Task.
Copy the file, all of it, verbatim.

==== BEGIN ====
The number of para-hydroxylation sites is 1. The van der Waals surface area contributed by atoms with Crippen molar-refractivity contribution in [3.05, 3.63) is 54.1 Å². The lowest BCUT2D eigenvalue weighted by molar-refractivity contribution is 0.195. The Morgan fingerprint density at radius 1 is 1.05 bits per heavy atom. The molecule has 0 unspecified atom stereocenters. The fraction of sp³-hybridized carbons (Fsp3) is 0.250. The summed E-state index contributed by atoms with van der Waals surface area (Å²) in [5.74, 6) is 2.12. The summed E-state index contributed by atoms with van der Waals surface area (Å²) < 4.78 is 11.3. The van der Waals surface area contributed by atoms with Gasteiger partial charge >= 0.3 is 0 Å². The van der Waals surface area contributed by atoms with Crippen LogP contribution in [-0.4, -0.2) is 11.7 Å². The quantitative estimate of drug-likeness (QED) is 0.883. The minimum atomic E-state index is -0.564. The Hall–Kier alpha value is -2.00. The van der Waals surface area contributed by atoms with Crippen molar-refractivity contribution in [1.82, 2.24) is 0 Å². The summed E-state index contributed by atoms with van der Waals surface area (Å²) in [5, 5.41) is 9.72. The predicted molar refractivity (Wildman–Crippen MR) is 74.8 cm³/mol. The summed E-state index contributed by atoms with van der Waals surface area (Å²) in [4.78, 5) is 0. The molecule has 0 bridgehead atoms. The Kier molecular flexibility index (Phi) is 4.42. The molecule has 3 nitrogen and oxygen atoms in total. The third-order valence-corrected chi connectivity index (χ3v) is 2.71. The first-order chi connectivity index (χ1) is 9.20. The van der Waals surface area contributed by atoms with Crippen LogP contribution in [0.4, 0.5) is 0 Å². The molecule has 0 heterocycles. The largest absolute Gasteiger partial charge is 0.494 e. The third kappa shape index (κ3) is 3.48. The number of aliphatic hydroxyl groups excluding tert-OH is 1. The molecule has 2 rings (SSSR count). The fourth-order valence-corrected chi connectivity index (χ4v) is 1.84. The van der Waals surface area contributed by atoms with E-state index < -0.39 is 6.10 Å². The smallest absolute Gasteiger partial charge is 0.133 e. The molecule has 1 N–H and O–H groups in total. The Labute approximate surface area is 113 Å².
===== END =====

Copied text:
The number of para-hydroxylation sites is 1. The van der Waals surface area contributed by atoms with Crippen molar-refractivity contribution in [3.05, 3.63) is 54.1 Å². The lowest BCUT2D eigenvalue weighted by molar-refractivity contribution is 0.195. The Morgan fingerprint density at radius 1 is 1.05 bits per heavy atom. The molecule has 0 unspecified atom stereocenters. The fraction of sp³-hybridized carbons (Fsp3) is 0.250. The summed E-state index contributed by atoms with van der Waals surface area (Å²) in [5.74, 6) is 2.12. The summed E-state index contributed by atoms with van der Waals surface area (Å²) < 4.78 is 11.3. The van der Waals surface area contributed by atoms with Gasteiger partial charge >= 0.3 is 0 Å². The van der Waals surface area contributed by atoms with Crippen LogP contribution in [-0.4, -0.2) is 11.7 Å². The quantitative estimate of drug-likeness (QED) is 0.883. The minimum atomic E-state index is -0.564. The Hall–Kier alpha value is -2.00. The van der Waals surface area contributed by atoms with Crippen molar-refractivity contribution in [1.82, 2.24) is 0 Å². The summed E-state index contributed by atoms with van der Waals surface area (Å²) in [5, 5.41) is 9.72. The predicted molar refractivity (Wildman–Crippen MR) is 74.8 cm³/mol. The summed E-state index contributed by atoms with van der Waals surface area (Å²) in [4.78, 5) is 0. The molecule has 0 bridgehead atoms. The Kier molecular flexibility index (Phi) is 4.42. The molecule has 3 nitrogen and oxygen atoms in total. The third-order valence-corrected chi connectivity index (χ3v) is 2.71. The first-order chi connectivity index (χ1) is 9.20. The van der Waals surface area contributed by atoms with Crippen LogP contribution in [0.4, 0.5) is 0 Å². The molecule has 0 heterocycles. The largest absolute Gasteiger partial charge is 0.494 e. The third kappa shape index (κ3) is 3.48. The number of aliphatic hydroxyl groups excluding tert-OH is 1. The molecule has 2 rings (SSSR count). The fourth-order valence-corrected chi connectivity index (χ4v) is 1.84. The van der Waals surface area contributed by atoms with E-state index < -0.39 is 6.10 Å². The smallest absolute Gasteiger partial charge is 0.133 e. The molecule has 1 N–H and O–H groups in total. The Labute approximate surface area is 113 Å².